With debate around how performance review may be changing and with some organisations looking to move away from performance ratings to more continuous performance management, we offer in this blog post the 5 areas we think are fundamental when you start to consider making any changes to your performance management process.
#1 - Get involvement from everyone when mapping out the new approach
This is about consulting with employees and including them in your planning as you start to map out any new Performance Management approach.
#2 - Don’t just fiddle with the form
By all means, consider scrapping Performance Management altogether if it's not working for you, but we think that just making changes to a paper-based form by adding a new field to complete, or a new box to tick, isn't going to make anyone feel more positive about the process, or make an impact on performance. Don't just fiddle with the form, re-think and work out how to move forward.
#3 - Take a hard look at your policy on Performance Management – and change it if needed
In our experience in working organisations of differing sizes and from across different sectors, the more effective Performance Management processes seek to build-up and empower the individual. Try to find opportunities to put more accountability for the success of Performance Management in the hands of the employee - and make it a continuous performance management process and not a one-a-year meeting. This not only reflects the current shift towards greater flexibility, individual choice and personal accountability, as highlighted in our articles and webinars on the consumerisation of talent, but also moves it away from being solely an HR tick-box exercise.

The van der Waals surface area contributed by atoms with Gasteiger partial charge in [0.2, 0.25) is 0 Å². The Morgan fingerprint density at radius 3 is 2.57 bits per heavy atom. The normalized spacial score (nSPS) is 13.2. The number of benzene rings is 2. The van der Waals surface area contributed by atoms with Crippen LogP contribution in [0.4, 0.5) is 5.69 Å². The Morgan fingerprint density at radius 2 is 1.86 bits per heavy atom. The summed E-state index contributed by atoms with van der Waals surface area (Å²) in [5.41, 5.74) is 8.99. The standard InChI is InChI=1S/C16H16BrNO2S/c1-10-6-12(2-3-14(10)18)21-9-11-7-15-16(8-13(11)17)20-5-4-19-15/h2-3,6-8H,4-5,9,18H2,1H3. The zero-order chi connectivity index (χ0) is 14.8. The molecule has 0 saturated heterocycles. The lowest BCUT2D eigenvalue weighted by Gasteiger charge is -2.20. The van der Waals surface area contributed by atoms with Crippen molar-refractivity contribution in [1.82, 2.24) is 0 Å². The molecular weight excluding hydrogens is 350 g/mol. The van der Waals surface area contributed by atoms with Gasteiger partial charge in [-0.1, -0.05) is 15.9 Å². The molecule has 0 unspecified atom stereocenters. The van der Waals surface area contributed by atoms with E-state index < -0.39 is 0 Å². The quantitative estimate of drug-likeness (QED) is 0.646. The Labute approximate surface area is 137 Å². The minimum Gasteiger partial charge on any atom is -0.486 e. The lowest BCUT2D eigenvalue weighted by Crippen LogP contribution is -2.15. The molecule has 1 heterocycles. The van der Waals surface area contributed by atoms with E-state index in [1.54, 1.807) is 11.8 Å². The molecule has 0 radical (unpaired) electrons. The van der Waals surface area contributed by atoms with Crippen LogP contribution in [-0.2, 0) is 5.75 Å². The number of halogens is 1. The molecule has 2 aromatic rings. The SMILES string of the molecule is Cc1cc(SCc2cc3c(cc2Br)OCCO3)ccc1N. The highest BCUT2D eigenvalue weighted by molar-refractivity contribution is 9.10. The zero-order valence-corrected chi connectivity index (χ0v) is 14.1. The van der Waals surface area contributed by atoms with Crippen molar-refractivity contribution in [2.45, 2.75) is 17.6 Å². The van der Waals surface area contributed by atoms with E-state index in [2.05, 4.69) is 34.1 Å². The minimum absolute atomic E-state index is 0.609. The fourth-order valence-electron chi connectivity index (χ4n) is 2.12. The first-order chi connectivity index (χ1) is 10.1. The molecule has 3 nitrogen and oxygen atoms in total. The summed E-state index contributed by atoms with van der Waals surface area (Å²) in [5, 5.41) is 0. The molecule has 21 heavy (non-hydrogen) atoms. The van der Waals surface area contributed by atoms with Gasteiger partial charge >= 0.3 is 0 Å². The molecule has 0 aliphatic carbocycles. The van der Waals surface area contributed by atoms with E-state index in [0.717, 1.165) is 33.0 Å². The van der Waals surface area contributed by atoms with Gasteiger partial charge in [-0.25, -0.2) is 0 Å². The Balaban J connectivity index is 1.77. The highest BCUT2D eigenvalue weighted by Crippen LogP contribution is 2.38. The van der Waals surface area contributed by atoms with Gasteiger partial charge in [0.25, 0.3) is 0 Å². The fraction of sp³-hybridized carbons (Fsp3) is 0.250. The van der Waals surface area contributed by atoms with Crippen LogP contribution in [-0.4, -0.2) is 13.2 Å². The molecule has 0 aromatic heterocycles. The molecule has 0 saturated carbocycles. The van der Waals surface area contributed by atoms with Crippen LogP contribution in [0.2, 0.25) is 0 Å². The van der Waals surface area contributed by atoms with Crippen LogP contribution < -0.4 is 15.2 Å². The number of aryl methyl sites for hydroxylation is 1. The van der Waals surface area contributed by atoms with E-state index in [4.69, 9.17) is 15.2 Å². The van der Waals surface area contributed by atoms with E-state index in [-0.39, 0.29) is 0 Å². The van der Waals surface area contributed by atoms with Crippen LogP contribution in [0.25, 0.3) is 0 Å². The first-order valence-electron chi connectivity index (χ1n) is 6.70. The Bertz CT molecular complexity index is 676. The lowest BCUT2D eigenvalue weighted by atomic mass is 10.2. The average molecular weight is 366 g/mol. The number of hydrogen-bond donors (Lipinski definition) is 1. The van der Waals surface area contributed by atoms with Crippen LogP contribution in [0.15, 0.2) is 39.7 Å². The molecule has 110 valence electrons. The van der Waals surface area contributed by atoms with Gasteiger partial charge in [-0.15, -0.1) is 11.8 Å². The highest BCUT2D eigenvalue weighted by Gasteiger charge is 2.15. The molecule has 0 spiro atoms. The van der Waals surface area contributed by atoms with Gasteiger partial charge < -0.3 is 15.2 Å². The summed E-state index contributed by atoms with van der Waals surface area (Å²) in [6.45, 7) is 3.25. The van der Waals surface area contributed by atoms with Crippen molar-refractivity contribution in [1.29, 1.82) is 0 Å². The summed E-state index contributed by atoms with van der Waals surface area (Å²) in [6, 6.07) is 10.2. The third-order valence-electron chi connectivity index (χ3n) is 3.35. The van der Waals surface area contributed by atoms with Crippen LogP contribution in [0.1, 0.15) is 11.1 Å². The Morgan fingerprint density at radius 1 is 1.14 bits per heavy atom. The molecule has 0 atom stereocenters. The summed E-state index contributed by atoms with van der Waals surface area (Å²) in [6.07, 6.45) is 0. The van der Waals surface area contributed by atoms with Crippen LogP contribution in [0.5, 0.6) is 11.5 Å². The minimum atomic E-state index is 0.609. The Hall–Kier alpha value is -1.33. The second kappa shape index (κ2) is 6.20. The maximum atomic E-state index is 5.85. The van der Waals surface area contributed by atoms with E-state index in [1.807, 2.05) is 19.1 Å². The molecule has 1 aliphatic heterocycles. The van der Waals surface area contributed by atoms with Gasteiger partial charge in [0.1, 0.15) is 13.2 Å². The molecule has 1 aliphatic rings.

#4 - Focus on the skills - not the process
The use of Performance Ratings is being debated in many organisations. If you decide having considered the options that you need to retain the rating element of Performance Management, make sure you develop managers’ skills in making these decisions. This is about helping them making accurate and fair assessments of performance, so train and up-skill your line managers to be more effective assessors - and look at how these are being used across the business.
#5 - Build in an audit of the quality of conversations
You’ll want to know the impact of the changes you have made to your Performance Management approach so plan to include a question or two in your employee satisfaction or engagement survey about this.
You can read our full article below.
Find out more about how to move to continuous performance management